- The color deepens, and the mixture thickens as time goes on. Combine the lime juice and butter (or ghee) in a mixing bowl.
- As time goes on, the color deepens and the combination thickens. Continue mixing in the lime juice and butter (or ghee). The butter gives the cheese a lovely gloss, while the lime helps it set. When the mixture is still thick, you can extract it and store it (i.e.in Jam consistency). You can use this as a breakfast spread on toast.
- If not, simmer until the mixture comes together as one mass and leaves the pan’s sides.
- Greased the plate or tray with oil and spread the ingredients equally
- Allow it to cool and set for a few hours before slicing and serving. Cut the Guava Cheese into squares, diamonds, or slices.
3. Aamras (Mango Pure Dessert)
Aamras is a summer delicacy popular in Maharashtra, Gujarat, and Rajasthan, prepared from delicious ripe mangoes.
However, Aaamras literally means ‘Mango Juice,’ and the recipe is as straightforward as it gets. It’s simply the pulp of ripe mangoes served chilled.
During the summer, when mangoes are plentiful, they are commonly served as part of a thali. The combo of Aaamras and puris is unbeatable.
- 2 Mangoes
- 2-3 tbsp Cream/Milk (optional)
- 1 Cardamom
- Saffron/ Chopped nuts for garnish
- Peel and wash the mangos. Using a knife, cut the flesh into small pieces.
- Place these components in a blender or a jar with a mixie attachment. Add the cream, cardamom, and sugar to taste. Depending on how sweet the mangoes are, add sugar.
- Blend it until it becomes a smooth puree.
- Transfer the purée to a serving bowl. Serve with chopped nuts or saffron threads as a garnish.
- Before serving, chill it for 1-2 hours.
Suggestions for Serving
- Traditionally, Aaamras is eaten with fried puris.
- It goes nicely with Rotis and pulkas, as well.
- Also, I can eat alone or as a topping for vanilla ice cream.
- Refrigerate the remaining mango and use it to make a mango milkshake or lassi.
4. Karanji (Deep Fried Sweet Dumpling)
Karanji is a delicious deep-fried dumpling popular in Maharashtra around Diwali. It’s a sweet meal that requires a lot of effort to prepare, but once you bite into it, it just melts in your mouth. Gujia is another name for Karanji.
- 1 cup Maida (sieved)
- 2 tbsp Ghee –
- 1-2 tbsp Chirote Rava
Ingredients for Filling
- 1 cup dry grated coconut
- 1 tbsp poppy seeds (khus khus, kasa kasa)
- 3-4 tbsp khova
- 1 tsp cardamom (elachi) powder
- Powdered sugar– to taste
- ½ tsp nutmeg powder
- ½ tbsp ghee
- In a mixing bowl take 1 cup of vati, sieve maida, add 1 -2 tbsp chirote rava, and mix thoroughly.
- Add 2 big spoons sajuk tup (ghee) and apply to maida-rava mixture. Mix it properly so ghee spreads throughout.
- This step is important as it makes karanji crunchy.
- Knead to form a soft dough with the help of water. Add water in batches as very less water will be required. Also, the dough should not be too loose or too tight.
- However, cover with a moist cotton cloth and leave it aside while you prepare the filling.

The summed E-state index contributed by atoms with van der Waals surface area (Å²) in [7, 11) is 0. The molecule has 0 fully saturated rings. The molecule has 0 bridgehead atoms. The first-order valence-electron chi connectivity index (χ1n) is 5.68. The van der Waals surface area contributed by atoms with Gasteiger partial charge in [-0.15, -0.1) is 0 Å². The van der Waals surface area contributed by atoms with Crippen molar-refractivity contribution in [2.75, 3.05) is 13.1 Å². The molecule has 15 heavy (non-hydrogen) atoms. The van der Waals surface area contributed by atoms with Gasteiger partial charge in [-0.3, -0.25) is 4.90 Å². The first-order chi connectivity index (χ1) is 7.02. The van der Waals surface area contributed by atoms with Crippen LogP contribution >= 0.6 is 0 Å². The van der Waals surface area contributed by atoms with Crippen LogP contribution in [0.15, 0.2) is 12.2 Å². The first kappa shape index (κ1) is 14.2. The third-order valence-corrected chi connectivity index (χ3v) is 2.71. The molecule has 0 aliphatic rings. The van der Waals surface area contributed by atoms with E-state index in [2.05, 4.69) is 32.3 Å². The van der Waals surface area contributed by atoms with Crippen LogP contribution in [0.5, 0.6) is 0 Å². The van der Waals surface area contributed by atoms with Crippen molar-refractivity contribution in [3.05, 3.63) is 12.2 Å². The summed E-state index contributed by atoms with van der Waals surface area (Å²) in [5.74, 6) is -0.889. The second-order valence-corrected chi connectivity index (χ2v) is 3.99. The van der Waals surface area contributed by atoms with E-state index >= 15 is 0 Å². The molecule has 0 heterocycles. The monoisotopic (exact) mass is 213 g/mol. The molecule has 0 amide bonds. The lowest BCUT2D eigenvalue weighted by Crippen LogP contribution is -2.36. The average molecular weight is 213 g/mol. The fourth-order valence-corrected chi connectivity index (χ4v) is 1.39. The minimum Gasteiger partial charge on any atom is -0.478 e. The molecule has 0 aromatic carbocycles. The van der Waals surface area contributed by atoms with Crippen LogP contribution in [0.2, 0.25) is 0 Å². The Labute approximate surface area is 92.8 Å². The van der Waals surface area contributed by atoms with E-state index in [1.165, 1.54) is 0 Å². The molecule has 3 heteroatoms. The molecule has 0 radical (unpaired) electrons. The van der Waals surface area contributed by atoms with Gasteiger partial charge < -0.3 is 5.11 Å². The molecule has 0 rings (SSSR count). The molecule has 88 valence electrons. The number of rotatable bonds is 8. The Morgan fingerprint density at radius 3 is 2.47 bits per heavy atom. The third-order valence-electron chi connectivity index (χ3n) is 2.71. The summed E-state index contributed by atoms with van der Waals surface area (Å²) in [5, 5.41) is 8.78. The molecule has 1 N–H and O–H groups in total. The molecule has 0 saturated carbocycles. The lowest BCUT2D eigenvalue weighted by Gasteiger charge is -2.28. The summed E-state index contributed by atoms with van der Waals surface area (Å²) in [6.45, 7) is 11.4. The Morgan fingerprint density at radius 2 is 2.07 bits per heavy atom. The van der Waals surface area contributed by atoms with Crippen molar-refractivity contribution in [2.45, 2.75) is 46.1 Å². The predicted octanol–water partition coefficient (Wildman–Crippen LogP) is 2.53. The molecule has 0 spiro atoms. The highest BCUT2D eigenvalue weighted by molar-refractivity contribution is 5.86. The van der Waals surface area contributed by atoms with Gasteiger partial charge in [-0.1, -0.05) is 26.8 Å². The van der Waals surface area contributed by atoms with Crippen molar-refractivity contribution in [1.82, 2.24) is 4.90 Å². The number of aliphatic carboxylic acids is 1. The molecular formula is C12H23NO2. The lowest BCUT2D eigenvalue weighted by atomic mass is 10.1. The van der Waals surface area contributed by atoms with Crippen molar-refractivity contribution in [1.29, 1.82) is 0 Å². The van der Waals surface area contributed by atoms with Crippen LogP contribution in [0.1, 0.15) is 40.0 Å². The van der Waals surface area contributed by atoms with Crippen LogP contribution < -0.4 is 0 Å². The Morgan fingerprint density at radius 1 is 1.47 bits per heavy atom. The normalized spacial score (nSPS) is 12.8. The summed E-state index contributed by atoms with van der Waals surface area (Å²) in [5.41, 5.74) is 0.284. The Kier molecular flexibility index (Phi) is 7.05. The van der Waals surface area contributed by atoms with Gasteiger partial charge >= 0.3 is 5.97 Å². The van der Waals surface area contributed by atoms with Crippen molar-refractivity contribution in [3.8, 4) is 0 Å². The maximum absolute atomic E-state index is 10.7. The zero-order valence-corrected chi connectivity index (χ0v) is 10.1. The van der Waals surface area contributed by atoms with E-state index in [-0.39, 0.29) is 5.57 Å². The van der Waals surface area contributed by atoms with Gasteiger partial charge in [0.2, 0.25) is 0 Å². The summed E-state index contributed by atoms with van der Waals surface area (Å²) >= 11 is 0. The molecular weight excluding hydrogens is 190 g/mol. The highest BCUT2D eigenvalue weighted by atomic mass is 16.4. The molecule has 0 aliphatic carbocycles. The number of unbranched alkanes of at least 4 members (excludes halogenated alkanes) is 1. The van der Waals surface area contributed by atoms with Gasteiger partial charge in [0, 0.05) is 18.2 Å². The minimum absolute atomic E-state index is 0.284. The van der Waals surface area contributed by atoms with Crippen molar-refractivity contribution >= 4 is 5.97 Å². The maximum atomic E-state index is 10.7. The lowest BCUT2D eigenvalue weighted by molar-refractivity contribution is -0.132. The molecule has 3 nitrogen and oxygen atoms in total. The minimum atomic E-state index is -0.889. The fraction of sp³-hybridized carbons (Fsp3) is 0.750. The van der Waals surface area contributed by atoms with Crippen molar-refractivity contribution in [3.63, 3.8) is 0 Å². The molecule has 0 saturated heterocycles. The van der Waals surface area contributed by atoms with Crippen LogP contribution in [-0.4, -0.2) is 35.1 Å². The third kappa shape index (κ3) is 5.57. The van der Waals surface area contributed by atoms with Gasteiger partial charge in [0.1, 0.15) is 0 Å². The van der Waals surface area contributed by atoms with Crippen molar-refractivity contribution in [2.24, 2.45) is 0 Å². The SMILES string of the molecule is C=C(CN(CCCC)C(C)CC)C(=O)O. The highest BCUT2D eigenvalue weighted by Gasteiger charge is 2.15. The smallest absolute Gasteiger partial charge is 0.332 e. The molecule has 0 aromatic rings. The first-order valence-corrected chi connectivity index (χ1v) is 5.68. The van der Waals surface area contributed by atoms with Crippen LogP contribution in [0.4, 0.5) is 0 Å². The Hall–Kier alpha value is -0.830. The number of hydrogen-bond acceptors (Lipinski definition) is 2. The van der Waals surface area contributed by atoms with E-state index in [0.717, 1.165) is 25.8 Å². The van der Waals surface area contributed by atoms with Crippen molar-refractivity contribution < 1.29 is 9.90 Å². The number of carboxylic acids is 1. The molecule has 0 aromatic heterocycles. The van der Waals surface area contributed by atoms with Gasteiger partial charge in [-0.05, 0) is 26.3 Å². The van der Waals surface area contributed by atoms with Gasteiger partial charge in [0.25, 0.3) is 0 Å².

- Roast khava (3-4 spoons) in a kadai with 1/2 tbsp ghee(tup) until golden brown. To avoid burning it, roast it at a low temperature and set it aside.
- Dry roast grated dry coconut and 1 tbsp dry khuskhus (poppy seeds) in the same kadai on low heat till golden brown. Allow time for it to cool.
More Details on Instructions for Making Karanji (Deep Fried Sweet Dumpling)
- Mix in the powdered sugar, cardamom (elachi) powder, and a pinch of nutmeg (jaiphal). You can also add whatever dry fruits you want.
- Toss in the roasted khoya. (I added this since it makes stuffing easier.) The stuffing is now ready.
- Roll the kneaded dough into lemon-sized balls and make little puris.
- Place a small amount of stuffing in the center of the puri. To add the filling, place your thumb as the diameter of the puri and draw a little acute angle with your index finger.
- Place the stuffing between two fingers and fold the puri easily.
- With the help of milk, stick the puri’s edges together. Press and adhere tightly so that the stuffing does not fall out and pollute the oil when frying.
- You can also use a fork or a pizza cutter to make a cute design on the karanji. These days, there are a lot of karanji cutters on the market.
- On low heat, deep-fried the karanji in sajuk up (ghee) till golden brown. Carefully fry the karanji. Always fry on low flame, also, fry only one or two at a time.
5. Pasta Payasam (Pasta Kheer)
Because cooked pasta is soft, it is also popular among the elderly. So make this creamy pasta kheer for any festival or get-together, or just as a children’s evening snack.
This fusion cuisine will undoubtedly be a success with your friends and family.
- small shell pasta (or) macaroni pasta – 1 cup
- 1 1/2 cup of water
- milk – 2 cups (whole milk)
- 1/2 cup of sugar
- 1 pinch of kesari powder
- 10 nos raisins
- 10 nos (sliced) cashew nuts or almonds –
- ghee/oil – 2 tbsp
- Bring a large pot of water to a boil, then add the shell pasta or macaroni pasta.
- 2To keep the mixture from sticking, whisk it.